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The European UK

Sadly for a great many of our readers the none-too-subtle title of this post will be self-explanatory. The UK’s departure from the European Union on 1 January – on what terms we don’t know at the time of writing (21 December) – is very problematic and, in my opinion, at best misguided. I feel very strongly that we’re better off in Europe, and regardless of the political borders which are now drawn, I shall regard myself as both European and British. The UK might have been based on islands off mainland Europe, but it has never been disconnected. Those connections may be more challenging now, but they will continue.

This brief blog post takes a look at how some of those European connections manifested themselves in our project period. This is very sketchy, as we’ve not yet done much research on this aspect of our database. It also takes the form of looking at surnames rather in isolation – and of course what we may get here are individuals born and raised in the UK, whose families had been here for generations, but who retained a surname indicating an international origin. We also don’t know how many international names were anglicised, either by the individuals concerned or in the official accident reports – or how many names were misunderstood. An example of the latter might be Sylvester Vandennieuwenhuysen, killed at Preston in 1928 – presumably a rendering of what looks like a Dutch-origin name, Van Den Nieuwenhuysen. What this surface-level commentary hopefully will do is show how important European connections have long been for the UK.

Starting with a couple of those likely very long term connections, we have some individuals in the database possibly of Norman origin: Gevaux (discussed here) and Devereux. Intriguingly, French/ French-origin surnames don’t appear in our data so far, at least at an initial glance – given they are our closest neighbour on mainland Europe, I wonder why this might be?

Moving north, there are several names which appear Scandinavian in origin: Torgesen, Jorgeson, Kjarulff and Svensson. Another – perhaps eastern European? – name appears via Cardiff Railway records: D Kedzlic. Some or all of these might be missing diacritical marks, which makes identifying further details more problematic.

Continuing (broadly) south, there are several names which are possibly Germanic or Dutch in origin. These include Mouzer, Mohrman, Stroobants, Steenstroom and Ernest Bielfeldt, involved in an accident in Liverpool on 26 March 1915. If he was either German or of German origin it must have been a challenging time to be in the UK, before the accident. There is also an Alphons Beudts in the data – possibly Belgian? – and Emmanuel Perrotti and R Riozzie, who might be Italian.

There are a few Spanish or Portuguese origin names in the data, too – interestingly all concentrated in South Wales. This makes sense in terms of shipping routes. They include a De Pinto, Santiago Mallo, Cresanto Rego (subject of a guest blog post from project volunteer Chris Jolliffe), Luse Maria Fernandez, William Reilla, Antitonio Perez and Cyril Pereira.

I’ve not given any details of the accidents that all of these men (and they were all men) were involved in. Clearly that’s why they appear in our project data – some already in the database, some to come in the releases that we’re working on for the coming year. I am sure that we will find plenty more examples of the flows of people across Europe. This flow wasn’t one-way of course – railway staff from the UK worked and lived on mainland Europe, in peacetime and in war, as discussed in these guest blog posts by Sandra Gittins.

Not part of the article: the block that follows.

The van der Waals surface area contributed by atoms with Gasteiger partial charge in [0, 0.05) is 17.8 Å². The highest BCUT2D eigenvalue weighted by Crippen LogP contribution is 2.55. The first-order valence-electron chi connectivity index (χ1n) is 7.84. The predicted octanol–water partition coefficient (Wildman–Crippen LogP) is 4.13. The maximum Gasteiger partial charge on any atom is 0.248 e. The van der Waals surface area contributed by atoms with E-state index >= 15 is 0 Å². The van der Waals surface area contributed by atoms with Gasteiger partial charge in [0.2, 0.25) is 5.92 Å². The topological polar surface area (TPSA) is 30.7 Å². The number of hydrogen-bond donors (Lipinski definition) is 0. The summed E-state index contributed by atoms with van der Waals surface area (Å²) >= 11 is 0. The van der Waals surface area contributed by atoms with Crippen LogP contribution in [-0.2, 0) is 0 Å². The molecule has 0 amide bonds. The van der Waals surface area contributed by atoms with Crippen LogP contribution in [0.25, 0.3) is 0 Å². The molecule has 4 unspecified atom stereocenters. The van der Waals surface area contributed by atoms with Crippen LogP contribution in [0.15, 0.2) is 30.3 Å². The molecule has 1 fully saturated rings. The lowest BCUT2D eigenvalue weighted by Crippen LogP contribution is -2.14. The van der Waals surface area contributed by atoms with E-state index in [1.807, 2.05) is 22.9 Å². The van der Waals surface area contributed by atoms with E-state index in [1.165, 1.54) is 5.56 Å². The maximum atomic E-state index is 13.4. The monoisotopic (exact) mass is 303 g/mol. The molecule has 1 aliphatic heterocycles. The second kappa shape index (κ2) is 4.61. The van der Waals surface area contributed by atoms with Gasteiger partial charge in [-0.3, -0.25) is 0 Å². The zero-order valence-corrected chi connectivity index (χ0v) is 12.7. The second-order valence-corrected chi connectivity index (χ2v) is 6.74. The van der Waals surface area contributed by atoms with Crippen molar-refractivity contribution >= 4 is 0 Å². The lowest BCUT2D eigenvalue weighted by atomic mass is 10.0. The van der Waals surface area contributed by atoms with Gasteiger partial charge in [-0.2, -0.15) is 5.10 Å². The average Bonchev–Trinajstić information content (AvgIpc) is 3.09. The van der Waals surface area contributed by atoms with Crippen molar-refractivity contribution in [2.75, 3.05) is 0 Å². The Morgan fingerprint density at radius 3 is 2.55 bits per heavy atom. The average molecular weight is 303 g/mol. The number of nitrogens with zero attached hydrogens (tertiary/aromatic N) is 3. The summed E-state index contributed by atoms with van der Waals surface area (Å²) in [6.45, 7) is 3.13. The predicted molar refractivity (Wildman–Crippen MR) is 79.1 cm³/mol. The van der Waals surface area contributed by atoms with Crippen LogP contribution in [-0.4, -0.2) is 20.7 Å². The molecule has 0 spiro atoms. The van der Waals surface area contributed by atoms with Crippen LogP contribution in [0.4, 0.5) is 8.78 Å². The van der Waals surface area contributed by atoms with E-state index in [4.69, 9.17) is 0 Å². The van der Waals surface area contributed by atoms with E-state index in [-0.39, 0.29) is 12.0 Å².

I would like to revisit the wider European aspects of our work later in the year, but for now felt it important simply to acknowledge the connections. The only thing to add is that a great many of the accidents were concentrated in port or dock locations – unsurprising, perhaps, given this is where we would expect people to enter the UK at this time. What were their stories? How and why did they first come to the UK? Did they make their lives here and stay, or only remain here for a short while? Either way, they contributed to the UK – as did others from beyond Europe; we know, for example, we have an Egyptian national in our inter-war data, and it’s been difficult to place Harry Vanpraah. Our nation has been built on immigration, and in spite of the path our current political leaders have decided to take us on, we will continue to offer a place for immigrants.

To our European friends and neighbours – I am sorry about what has happened, and I look forward to maintaining strong connections with you all. The new political realities, very much against my will, may make this more challenging, but they redouble my determination to remain European.


  1. Duncan Laurence

    Devereux is quite a coomon name here in south east Ireland. So your Devereux could be Irish. This goes back to the Norman invasion of Ireland in the 1100s as this locality was colonised. Interestingly (and perhaps a little irrelevantly), there are two local pronunciations by those with this surname: Devereux as in its French pronunciation and something close to (phonetically) “Deverux”. Naturally, both parties claim their pronunciation is the correct one …

    • Mike Esbester

      Hi Duncan – thanks for the additional Irish input; hadn’t considered or heard this before, but I can see the logic for the reasons you note. I’m not going to get involved in the pronunciation debate – far too dangerous!

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